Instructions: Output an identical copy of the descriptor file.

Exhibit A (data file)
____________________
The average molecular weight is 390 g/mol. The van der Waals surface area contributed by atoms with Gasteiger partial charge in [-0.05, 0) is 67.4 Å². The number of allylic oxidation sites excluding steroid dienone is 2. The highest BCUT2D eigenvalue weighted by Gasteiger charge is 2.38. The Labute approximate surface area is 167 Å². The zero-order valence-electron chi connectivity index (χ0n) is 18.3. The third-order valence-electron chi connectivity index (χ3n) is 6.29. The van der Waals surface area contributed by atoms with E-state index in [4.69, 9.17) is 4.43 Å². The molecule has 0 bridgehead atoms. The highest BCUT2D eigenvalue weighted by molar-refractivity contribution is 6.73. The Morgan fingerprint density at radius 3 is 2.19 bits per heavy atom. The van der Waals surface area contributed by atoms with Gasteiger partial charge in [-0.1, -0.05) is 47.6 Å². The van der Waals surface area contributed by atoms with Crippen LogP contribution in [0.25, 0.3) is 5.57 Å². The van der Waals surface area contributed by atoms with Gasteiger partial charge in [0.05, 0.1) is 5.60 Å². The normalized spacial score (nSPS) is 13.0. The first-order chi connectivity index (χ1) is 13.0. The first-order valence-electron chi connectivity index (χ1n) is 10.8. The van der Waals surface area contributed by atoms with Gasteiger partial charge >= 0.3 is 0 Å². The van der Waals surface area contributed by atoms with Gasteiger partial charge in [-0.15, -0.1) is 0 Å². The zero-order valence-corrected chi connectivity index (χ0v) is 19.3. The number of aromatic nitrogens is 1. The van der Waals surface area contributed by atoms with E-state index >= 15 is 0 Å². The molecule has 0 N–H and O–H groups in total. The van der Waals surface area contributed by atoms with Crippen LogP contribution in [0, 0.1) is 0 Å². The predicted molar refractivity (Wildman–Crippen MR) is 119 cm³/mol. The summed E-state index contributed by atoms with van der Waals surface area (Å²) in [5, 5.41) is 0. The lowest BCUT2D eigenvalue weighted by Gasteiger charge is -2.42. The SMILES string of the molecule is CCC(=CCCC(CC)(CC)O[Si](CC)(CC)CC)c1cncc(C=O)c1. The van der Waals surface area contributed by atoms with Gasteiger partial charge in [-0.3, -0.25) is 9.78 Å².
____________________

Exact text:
The average molecular weight is 390 g/mol. The van der Waals surface area contributed by atoms with Gasteiger partial charge in [-0.05, 0) is 67.4 Å². The number of allylic oxidation sites excluding steroid dienone is 2. The highest BCUT2D eigenvalue weighted by Gasteiger charge is 2.38. The Labute approximate surface area is 167 Å². The zero-order valence-electron chi connectivity index (χ0n) is 18.3. The third-order valence-electron chi connectivity index (χ3n) is 6.29. The van der Waals surface area contributed by atoms with E-state index in [4.69, 9.17) is 4.43 Å². The molecule has 0 bridgehead atoms. The highest BCUT2D eigenvalue weighted by molar-refractivity contribution is 6.73. The Morgan fingerprint density at radius 3 is 2.19 bits per heavy atom. The van der Waals surface area contributed by atoms with Gasteiger partial charge in [-0.1, -0.05) is 47.6 Å². The van der Waals surface area contributed by atoms with Crippen LogP contribution in [0.25, 0.3) is 5.57 Å². The van der Waals surface area contributed by atoms with Gasteiger partial charge in [0.05, 0.1) is 5.60 Å². The normalized spacial score (nSPS) is 13.0. The first-order chi connectivity index (χ1) is 13.0. The first-order valence-electron chi connectivity index (χ1n) is 10.8. The van der Waals surface area contributed by atoms with Gasteiger partial charge >= 0.3 is 0 Å². The van der Waals surface area contributed by atoms with Gasteiger partial charge in [-0.15, -0.1) is 0 Å². The zero-order valence-corrected chi connectivity index (χ0v) is 19.3. The number of aromatic nitrogens is 1. The van der Waals surface area contributed by atoms with E-state index >= 15 is 0 Å². The molecule has 0 N–H and O–H groups in total. The van der Waals surface area contributed by atoms with Crippen LogP contribution in [0, 0.1) is 0 Å². The predicted molar refractivity (Wildman–Crippen MR) is 119 cm³/mol. The summed E-state index contributed by atoms with van der Waals surface area (Å²) in [5, 5.41) is 0. The lowest BCUT2D eigenvalue weighted by Gasteiger charge is -2.42. The SMILES string of the molecule is CCC(=CCCC(CC)(CC)O[Si](CC)(CC)CC)c1cncc(C=O)c1. The van der Waals surface area contributed by atoms with Gasteiger partial charge in [-0.3, -0.25) is 9.78 Å².